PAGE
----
The War to End All Wars was over. The dough-boys had been to France and brought it home with them. The States went dry but the privileged’s homecoming party never stopped. The market, like women’s hem-lines was up; the impending Great Depression was too far over the horizon to even spark a concern.
It was the age of forgotten innocence – the age of hedonist pleasures for the wealthy – the Jazz Age – and F. Scott Fitzgerald captured it all in his great American novel, “The Great Gatsby.”
Tacoma Little Theatre brings Simon Levy’s adaptation of this intriguing, romantic, coming-of-age story about the Lost Generation to the stage.
Director Dale Westgaard brings “Gatsby” to life.
Westgaard works on a set designed by Technical Director Blake R. York. York has given the proscenium arch an art deco look in keeping with the era but uses a seemingly blank stage for the cast to tread through the infinite number of scenes within the play.
York uses rear projection images to suggest various locals; the stage has minimal set dressing which is efficiently brought on and off by ensemble cast members in character. This ingenious design allows Westgaard to move the action along at a good pace through the numerous location changes without over tiring the audience with actual set movement.
Elizabeth Richmond Posluns choreographs the dance scenes; Michele Graves does the costumes; Jeffery Weaver supplies the wigs and props; Pavlina Morris does lighting; Ben Levine sound, including a gentle rain flurry. Katherine Mahoney is Stage Manager.
Westgaard has amassed a good cast to replay the tale – some are stronger than others and, luckily, the strength lies where it needs to be.
The Ensemble cast includes Ron Bauer as Mr. McKee, Kathleen Martin as Mrs. McKee, George McClure as Policemen, Kaylie Rainer as Mrs. Michaelis; and Nastassia Reynolds and James Fesalbon as Solo Dancers. Each actor has a specific job; all do their tasks well.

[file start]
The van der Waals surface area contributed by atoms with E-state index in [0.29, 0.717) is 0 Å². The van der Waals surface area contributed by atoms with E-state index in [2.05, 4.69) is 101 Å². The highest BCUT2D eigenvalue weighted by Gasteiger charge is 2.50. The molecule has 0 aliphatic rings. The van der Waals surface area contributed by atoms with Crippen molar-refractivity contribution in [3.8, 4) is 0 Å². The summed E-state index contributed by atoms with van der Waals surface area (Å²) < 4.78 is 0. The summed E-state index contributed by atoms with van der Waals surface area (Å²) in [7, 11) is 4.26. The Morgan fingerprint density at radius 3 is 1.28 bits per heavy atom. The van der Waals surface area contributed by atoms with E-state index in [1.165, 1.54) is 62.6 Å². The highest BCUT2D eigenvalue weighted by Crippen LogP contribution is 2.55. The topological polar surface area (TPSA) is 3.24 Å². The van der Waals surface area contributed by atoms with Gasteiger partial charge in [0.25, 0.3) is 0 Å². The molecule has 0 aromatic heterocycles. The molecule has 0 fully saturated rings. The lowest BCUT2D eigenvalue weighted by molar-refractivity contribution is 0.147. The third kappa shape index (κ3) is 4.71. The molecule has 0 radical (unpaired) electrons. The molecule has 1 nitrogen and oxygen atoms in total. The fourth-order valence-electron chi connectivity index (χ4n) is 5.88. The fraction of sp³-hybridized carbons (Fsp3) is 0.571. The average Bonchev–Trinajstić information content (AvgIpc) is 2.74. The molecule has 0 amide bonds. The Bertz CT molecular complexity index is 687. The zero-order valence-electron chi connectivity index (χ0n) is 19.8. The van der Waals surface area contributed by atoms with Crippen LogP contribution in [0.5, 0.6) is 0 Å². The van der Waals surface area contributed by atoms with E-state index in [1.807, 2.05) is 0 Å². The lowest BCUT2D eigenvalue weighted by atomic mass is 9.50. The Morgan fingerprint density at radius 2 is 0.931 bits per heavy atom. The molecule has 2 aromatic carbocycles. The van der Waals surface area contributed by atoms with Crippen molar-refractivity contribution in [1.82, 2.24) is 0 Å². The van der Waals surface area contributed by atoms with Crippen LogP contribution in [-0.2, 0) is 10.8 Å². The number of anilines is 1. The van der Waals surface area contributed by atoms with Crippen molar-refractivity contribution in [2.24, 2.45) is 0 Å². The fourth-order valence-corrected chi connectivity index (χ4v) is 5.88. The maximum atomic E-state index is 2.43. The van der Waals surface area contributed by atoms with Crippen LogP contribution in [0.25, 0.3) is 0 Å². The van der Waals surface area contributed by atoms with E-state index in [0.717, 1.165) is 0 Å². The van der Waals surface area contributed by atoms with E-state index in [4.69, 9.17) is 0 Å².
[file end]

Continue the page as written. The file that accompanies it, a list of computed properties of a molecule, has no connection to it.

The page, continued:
Kerry Bringman does a stand-out job as Meyer Wolfsheim, the man of devious reputation who appears to back and guide Gatsby.
Veronica Tuttell is charming as Daisy Buchanan, the flapper who married a bit too soon to escape boredom. Tuttell shows all the signs of the character; she has the look of the Roaring ’20s and exudes the upper crust attitude which goes with one born to the privileged class.
Jacob Tice is Tom Buchanan, Daisy’s husband, who is born to wealth and flaunts it to all. Tice is very good with the character, as he flippantly casts off his role of dutiful husband to easily spring toward his “girl” on the side.
Kelly Mackay plays Nick Carraway, Daisy’s cousin (second, once removed and her favorite) with the innocence of the yet-to-be-lost small town boy. His nervous smile is constant. He shows the audience his misplaced naked self, even while succumbing to the life-style around him.
Rodman Bolek is Jay Gatsby. The self-made class-crasher who uses whatever means necessary to regain his beloved Daisy. Bolek plays Gatsby as an overconfident wastrel who, in reality, is shy with only one goal in his life. Bolek brings forth Gatsby’s character with knowledge and aplomb.
Ana Bury gives an admirable performance as Jordan Baker, Daisy’s friend and confident who shares herself with whomever seems available at the time. Bury is enchantingly wily in the role which the actor builds from vamp to lover to close with return to wanton vamp.
Mason Quinn is George Wilson, the owner/operator of the local garage. Quinn acts a quiet citizen who wants the best for his wife and himself. He is a caring husband who fears for his marriage because the character believes his wife is involved with Tom Buchanan but the actor doesn’t want to believe it. Quinn has a worthy Act II emotional scene with Buchanan which juxtaposes an excellent argument scene with his wife.
Stacia Russell is Myrtle Wilson, the straying wife looking to better her lot. Russell is excellent in the role of the hedonistic loose woman bored with her husband. The actor moves the audience from disapproval to empathy to understanding. Russell’s bawdy dancing, her love making and fighting are perfect; a very nice job.
“The Great Gatsby” continues at Tacoma Little Theatre at 210 North I Street through February 8 at 7:30 p.m. Fridays and Saturdays with 2 p.m. matinees Sundays.
Attention Super Bowl Fans: Due to many request, the Sunday February 1 matinee will begin at 12 noon to allow the audiences to view the other drama playing that day! Also, in honor to the Seahawks, reservations for that date will sell for only $12.
“The Great Gatsby” is touted to mark the beginning of the modern novel. The tale translated to the stage loses nothing and gains much. The final 10 minutes of the production gives the audience one of theatre’s most thrilling climatic scenes. Don’t miss it – you’ll remember it always.